Trevor Noah Warns Potential Successors That His Job's Pretty Hard

Noah told his correspondents that they'll have to read the news every day if they want to be the host.
Trevor Noah Warns Potential Successors That His Job's Pretty Hard

The Daily Show host Trevor Noah is set to leave the desk he’s sat for seven seasons on December 8, opening the door for a new bright star to assume the mantle once made great by Jon Stewart. The list of candidates for Noah’s successor is rumored to include a number of the show’s current and former correspondents, as well as outsiders Chris Rock, Amy Poehler, Amy Schumer, and Louis C.K.

Following Noah’s finale on December 8, The Daily Show will take a hiatus for the remainder of the year before returning in January with a rotating cast of prospective hosts in rapid-fire auditions. In a profile for The Hollywood Reporter earlier this week, Noah revealed that he has taken the time to sit down with each of his correspondents to tell them exactly what the job of Daily Show host entails behind the scenes, commenting that, “I wish someone had told me what a grind it was.”

Who would have thought that hosting 140 episodes of a late night show every year would be work?

Noah explained that the behind-the-scenes work of the Daily Show host requires much more time and energy than sitting behind a desk and reading cue cards, saying, “You’re also running the show, so everything from HR to designing the set, you’re a part of, and it doesn’t stop when you leave the building.”

The biggest part of the job, which has been fashioned by its more romantic viewers as the official voice of speaking truth to power through comedy, was staying abreast of every breaking news story and political talking point that was being hawked that week by whichever blowhard mouthpiece of the pigheaded powers that be. Said Noah, “There’s no moment when breaking news happens where I go, ‘Oh, wow, I don’t care.’ No, I have to care; being informed is part of my job.” 

This demand of the role is at the crux of much of the criticism that Noah has received from longtime fans of the show who felt that Noah was an odd choice to follow up the 16-year reign of Jon Stewart, whose deep passion for the issues and righteous anger in the face of injustice turned The Daily Show into an institution. When Noah was first offered a spot as an international correspondent on the program in 2013, he turned it down, as he was neither familiar with the show nor interested in putting his stand-up career on hold to talk politics for a living.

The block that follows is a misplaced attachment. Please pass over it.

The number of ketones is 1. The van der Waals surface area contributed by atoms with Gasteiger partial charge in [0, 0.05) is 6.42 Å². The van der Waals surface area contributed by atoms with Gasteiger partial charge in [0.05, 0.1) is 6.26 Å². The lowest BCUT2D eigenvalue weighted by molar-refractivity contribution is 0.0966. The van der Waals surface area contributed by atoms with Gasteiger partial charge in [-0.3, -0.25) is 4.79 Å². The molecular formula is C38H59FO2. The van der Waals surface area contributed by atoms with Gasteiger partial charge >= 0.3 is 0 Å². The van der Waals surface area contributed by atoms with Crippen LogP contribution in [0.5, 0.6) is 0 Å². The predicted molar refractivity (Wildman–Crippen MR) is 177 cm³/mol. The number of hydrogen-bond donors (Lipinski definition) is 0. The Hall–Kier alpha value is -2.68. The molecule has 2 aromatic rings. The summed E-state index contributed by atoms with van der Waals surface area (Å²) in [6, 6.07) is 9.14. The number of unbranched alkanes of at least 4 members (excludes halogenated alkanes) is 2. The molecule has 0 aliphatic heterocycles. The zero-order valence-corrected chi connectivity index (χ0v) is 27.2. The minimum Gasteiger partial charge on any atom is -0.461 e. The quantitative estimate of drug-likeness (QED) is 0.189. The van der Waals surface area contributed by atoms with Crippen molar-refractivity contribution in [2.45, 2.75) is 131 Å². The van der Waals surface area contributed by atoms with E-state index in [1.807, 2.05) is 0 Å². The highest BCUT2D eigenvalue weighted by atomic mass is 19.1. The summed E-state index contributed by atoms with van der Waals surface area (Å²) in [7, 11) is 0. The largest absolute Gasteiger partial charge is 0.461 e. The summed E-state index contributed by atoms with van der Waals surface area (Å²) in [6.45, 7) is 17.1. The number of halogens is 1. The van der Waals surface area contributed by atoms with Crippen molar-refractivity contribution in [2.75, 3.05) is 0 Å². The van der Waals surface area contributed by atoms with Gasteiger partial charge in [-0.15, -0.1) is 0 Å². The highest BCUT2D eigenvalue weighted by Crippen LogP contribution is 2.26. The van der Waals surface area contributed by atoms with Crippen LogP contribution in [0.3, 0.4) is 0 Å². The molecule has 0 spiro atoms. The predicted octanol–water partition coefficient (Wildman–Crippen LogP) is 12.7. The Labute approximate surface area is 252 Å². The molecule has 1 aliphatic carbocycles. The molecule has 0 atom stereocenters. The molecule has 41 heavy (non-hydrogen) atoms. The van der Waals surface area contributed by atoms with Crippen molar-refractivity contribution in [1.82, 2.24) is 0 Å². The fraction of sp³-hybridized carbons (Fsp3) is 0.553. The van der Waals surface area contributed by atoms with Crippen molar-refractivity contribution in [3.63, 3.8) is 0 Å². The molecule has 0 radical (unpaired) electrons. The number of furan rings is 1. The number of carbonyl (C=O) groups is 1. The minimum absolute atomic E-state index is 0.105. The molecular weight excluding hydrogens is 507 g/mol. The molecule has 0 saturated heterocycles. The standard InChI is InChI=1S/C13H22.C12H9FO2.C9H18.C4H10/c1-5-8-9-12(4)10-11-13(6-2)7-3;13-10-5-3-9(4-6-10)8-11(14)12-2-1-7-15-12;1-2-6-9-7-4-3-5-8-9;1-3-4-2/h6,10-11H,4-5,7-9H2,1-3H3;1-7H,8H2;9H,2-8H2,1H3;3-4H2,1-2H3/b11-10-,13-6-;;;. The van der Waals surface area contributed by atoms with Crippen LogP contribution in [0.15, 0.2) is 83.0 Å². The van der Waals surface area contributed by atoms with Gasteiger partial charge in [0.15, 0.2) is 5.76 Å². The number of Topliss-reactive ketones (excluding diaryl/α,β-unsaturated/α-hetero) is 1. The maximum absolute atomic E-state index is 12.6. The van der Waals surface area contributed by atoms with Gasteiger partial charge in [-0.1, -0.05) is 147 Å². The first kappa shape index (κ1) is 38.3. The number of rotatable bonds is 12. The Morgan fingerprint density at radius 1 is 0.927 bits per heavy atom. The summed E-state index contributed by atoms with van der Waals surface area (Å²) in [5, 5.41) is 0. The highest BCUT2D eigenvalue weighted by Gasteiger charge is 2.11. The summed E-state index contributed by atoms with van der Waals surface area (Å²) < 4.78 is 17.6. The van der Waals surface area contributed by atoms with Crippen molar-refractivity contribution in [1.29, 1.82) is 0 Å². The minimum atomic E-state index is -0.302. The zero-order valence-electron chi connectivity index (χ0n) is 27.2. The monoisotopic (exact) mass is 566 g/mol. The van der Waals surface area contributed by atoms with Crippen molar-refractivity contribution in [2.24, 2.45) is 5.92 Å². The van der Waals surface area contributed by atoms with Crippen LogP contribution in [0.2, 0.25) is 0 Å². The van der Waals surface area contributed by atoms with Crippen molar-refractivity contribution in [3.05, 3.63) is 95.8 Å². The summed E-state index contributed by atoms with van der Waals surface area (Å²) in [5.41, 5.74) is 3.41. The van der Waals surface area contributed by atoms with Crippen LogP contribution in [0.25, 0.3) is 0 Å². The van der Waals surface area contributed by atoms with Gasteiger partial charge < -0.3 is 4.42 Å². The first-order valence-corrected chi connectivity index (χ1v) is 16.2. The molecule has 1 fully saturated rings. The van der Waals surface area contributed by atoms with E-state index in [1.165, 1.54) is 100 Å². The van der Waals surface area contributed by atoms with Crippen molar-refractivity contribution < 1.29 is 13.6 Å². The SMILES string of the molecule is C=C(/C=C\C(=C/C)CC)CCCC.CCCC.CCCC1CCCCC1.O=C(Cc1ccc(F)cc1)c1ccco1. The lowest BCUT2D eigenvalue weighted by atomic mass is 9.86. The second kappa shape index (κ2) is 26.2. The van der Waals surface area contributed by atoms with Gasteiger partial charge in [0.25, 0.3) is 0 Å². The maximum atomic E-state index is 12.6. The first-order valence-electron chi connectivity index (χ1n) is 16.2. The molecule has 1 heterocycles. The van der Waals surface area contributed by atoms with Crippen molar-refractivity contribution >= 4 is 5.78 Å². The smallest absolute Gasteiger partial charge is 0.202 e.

Eventually, Noah took the correspondent job. Then, less than a year later, Noah was hosting the whole show, and a rocky first season saw viewership drop 37% from his predecessor. Some critics complained that Noah wasn’t a natural fit, and that he struggled to find the incisive and entertaining perspective on the world’s most serious news stories that made The Daily Show a success.

Though Noah grew into the role and won an audience of his own with his cleverness and charisma, the world of politics and breaking news could never hold his focus the way his stand-up career and his other creative ventures could. The decision to split from The Daily Show was born from a conversation with Paramount executives Chris McCarthy and Keyes Hill-Edgar, wherein Noah realized that neither he nor his higher-ups would be able to find a balance that would allow Noah to focus on his stand-up career, move into film, write his second book, and also host 100+ episodes of The Daily Show every year. 

Now, as Paramount carefully picks Noah’s replacement, the South African comic is warning his friends and correspondents that they’re going to have to read the news every day if they want to be the host of The Daily Show. For all of Noah’s talents, topicality and political insight have never been high on the list, as opposed to Roy Wood Jr., Noah’s longtime friend and colleague, whose passion and fury when it comes to politics have never been understated. Though Wood has been a popular name in the rumor mill, he claims that he won’t try to predict the future while Noah is still in the chair. Said Wood, “It’s too overwhelming … and I don’t want to have that on my mind.”

At the end of tenure, Noah says he’s not sure if, given the opportunity to do it all again, he would go back and take the job as Daily Show host, though he’s happy to have had the experience. Said Noah, “I am glad that I did it. It’s like, would I go bungee jumping again? I don’t know, but I’m glad I did that, too.”

Maybe the next host will like bungee jumping and reading the news.

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